Thursday, October 7, 1999 Published at 15:35 GMT 16:35 UK
UK: Northern Ireland
Tory leader urges halt to prisoner releases
William Hague: feels it is his duty to oppose prisoner releases
The Conservative party leader has urged the government to halt the release of paramilitary prisoners until the terrorist organisations decommission their illegal weapons.
William Hague told delegates at the annual Tory conference at Blackpool that his commitment to the Good Friday Agreement was undiminished but this did not extend to the release of paramilitary prisoners.
"I say that until that changes no more terrorist murderers should be released from jail."
He responded to calls by Liberal Democrat leader Charles Kennedy not to speak out against the government on its handling of Northern Ireland issues.
"I say when murderers are being released on to our streets in direct contravention of assurances given to the people of Northern Ireland and contained in the agreement itself, it is the absolute duty of the leader of the Opposition to raise his voice in protest.
"God save us from the spineless crawling to the government of liberal politicians."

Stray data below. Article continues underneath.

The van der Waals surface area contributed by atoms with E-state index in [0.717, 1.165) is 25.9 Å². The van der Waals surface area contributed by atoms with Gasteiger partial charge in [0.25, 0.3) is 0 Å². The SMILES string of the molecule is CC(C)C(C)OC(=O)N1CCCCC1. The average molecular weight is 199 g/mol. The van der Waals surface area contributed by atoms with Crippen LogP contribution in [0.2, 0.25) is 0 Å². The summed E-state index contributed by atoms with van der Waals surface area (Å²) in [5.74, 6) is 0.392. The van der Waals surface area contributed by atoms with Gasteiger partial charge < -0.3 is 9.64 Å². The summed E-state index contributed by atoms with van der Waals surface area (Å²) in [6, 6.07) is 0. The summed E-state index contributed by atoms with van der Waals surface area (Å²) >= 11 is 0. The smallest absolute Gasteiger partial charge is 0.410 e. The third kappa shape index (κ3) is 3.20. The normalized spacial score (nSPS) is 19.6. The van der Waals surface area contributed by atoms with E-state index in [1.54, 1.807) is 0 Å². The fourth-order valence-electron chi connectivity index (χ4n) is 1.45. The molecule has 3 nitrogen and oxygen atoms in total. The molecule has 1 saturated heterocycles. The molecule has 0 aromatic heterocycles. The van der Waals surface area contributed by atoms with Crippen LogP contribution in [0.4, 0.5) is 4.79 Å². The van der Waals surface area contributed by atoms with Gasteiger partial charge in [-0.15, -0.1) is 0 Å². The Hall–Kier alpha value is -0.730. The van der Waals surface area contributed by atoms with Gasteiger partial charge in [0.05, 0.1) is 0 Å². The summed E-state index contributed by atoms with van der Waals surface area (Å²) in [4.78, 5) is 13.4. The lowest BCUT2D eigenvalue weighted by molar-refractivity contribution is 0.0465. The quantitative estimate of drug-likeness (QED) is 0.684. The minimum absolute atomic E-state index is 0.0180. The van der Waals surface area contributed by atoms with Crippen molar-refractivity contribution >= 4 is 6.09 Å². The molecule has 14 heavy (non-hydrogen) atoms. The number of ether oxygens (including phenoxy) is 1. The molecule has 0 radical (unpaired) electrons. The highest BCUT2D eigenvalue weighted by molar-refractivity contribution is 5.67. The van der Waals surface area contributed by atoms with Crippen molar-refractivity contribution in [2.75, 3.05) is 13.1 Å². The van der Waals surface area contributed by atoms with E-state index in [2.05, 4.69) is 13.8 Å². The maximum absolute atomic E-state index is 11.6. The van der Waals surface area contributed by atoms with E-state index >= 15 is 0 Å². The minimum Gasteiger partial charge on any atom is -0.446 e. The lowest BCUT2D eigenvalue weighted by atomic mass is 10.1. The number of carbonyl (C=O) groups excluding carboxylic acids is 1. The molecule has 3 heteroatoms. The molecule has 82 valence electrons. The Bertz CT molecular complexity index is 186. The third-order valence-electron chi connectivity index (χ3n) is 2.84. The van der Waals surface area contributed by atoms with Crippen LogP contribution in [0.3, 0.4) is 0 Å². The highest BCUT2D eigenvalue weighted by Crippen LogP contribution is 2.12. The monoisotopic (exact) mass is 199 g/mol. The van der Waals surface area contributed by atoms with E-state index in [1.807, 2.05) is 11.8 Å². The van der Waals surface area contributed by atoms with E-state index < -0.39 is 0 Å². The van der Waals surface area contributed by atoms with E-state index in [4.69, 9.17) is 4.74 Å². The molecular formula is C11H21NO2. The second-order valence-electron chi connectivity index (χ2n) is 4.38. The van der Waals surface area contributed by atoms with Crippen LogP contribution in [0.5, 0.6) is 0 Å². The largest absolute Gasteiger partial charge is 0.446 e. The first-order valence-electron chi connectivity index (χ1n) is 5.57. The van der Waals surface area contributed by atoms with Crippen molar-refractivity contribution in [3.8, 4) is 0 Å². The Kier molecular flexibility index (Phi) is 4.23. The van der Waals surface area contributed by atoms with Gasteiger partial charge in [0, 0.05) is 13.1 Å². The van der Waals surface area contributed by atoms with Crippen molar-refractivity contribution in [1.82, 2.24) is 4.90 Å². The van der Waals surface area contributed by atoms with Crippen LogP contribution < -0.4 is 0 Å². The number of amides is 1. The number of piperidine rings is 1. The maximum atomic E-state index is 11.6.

Mr Hague backed the accusations made by the shadow NI secretary Andrew Mackay that the government had broken assurances to the people of Northern Ireland.
"Regrettably Tony Blair has said one thing and done another, he has betrayed the trust of the people of Northern Ireland."
Mr Mackay said the prime minister did not have a blank cheque on Northern Ireland and insisted he would continue to attack Government policy on Northern Ireland whenever Tony Blair made mistakes.
He said that the Conservatives would oppose in Parliament any changes which the party felt would undermine the RUC including proposals to change the name and emblem of the force.
Speaking at a fringe meeting on Wednesday night, he said: "If we manage to make progress and get over present problems and get things moving in the way that I would like I don't think the problem we've is going to come back again, because society is changing."
These comments were in sharp contrast to a prediction by Ulster Unionist deputy leader John Taylor. He believes the current review being chaired by former US senator George Mitchell is doomed to failure.
The Ulster Unionists are holding their annual conference at the weekend in Enniskillen, Co Fermanagh, the location in 1989 of one of the worst IRA bomb atrocities.
Sinn Fein was invited to a fringe meeting at the conference, but the invitation was withdrawn last week.
Mr Hague said he was prepared to talk to Sinn Fein leader Gerry Adams and would listen to what he had to say.